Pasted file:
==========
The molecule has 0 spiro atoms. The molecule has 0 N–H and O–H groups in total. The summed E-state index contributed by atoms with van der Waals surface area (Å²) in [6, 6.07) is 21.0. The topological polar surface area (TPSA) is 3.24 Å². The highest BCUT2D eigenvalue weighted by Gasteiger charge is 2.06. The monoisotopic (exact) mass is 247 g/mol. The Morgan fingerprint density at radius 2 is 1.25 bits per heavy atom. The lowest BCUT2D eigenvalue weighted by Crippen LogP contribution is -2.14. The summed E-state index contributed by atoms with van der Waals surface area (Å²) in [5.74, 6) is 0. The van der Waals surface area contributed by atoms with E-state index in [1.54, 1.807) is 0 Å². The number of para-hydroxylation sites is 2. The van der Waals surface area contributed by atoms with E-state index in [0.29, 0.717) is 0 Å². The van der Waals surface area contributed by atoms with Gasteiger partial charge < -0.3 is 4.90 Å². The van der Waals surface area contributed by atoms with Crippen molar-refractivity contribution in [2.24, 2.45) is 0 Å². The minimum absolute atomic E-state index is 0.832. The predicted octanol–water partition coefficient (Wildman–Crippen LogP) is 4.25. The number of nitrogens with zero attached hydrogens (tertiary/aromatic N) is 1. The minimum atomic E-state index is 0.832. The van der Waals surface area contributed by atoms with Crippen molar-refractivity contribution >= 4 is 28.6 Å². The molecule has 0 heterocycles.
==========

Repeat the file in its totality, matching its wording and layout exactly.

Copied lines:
The molecule has 0 spiro atoms. The molecule has 0 N–H and O–H groups in total. The summed E-state index contributed by atoms with van der Waals surface area (Å²) in [6, 6.07) is 21.0. The topological polar surface area (TPSA) is 3.24 Å². The highest BCUT2D eigenvalue weighted by Gasteiger charge is 2.06. The monoisotopic (exact) mass is 247 g/mol. The Morgan fingerprint density at radius 2 is 1.25 bits per heavy atom. The lowest BCUT2D eigenvalue weighted by Crippen LogP contribution is -2.14. The summed E-state index contributed by atoms with van der Waals surface area (Å²) in [5.74, 6) is 0. The van der Waals surface area contributed by atoms with E-state index in [1.54, 1.807) is 0 Å². The number of para-hydroxylation sites is 2. The van der Waals surface area contributed by atoms with E-state index in [0.29, 0.717) is 0 Å². The van der Waals surface area contributed by atoms with Gasteiger partial charge < -0.3 is 4.90 Å². The van der Waals surface area contributed by atoms with Crippen molar-refractivity contribution in [2.24, 2.45) is 0 Å². The minimum absolute atomic E-state index is 0.832. The predicted octanol–water partition coefficient (Wildman–Crippen LogP) is 4.25. The number of nitrogens with zero attached hydrogens (tertiary/aromatic N) is 1. The minimum atomic E-state index is 0.832. The van der Waals surface area contributed by atoms with Crippen molar-refractivity contribution >= 4 is 28.6 Å². The molecule has 0 heterocycles.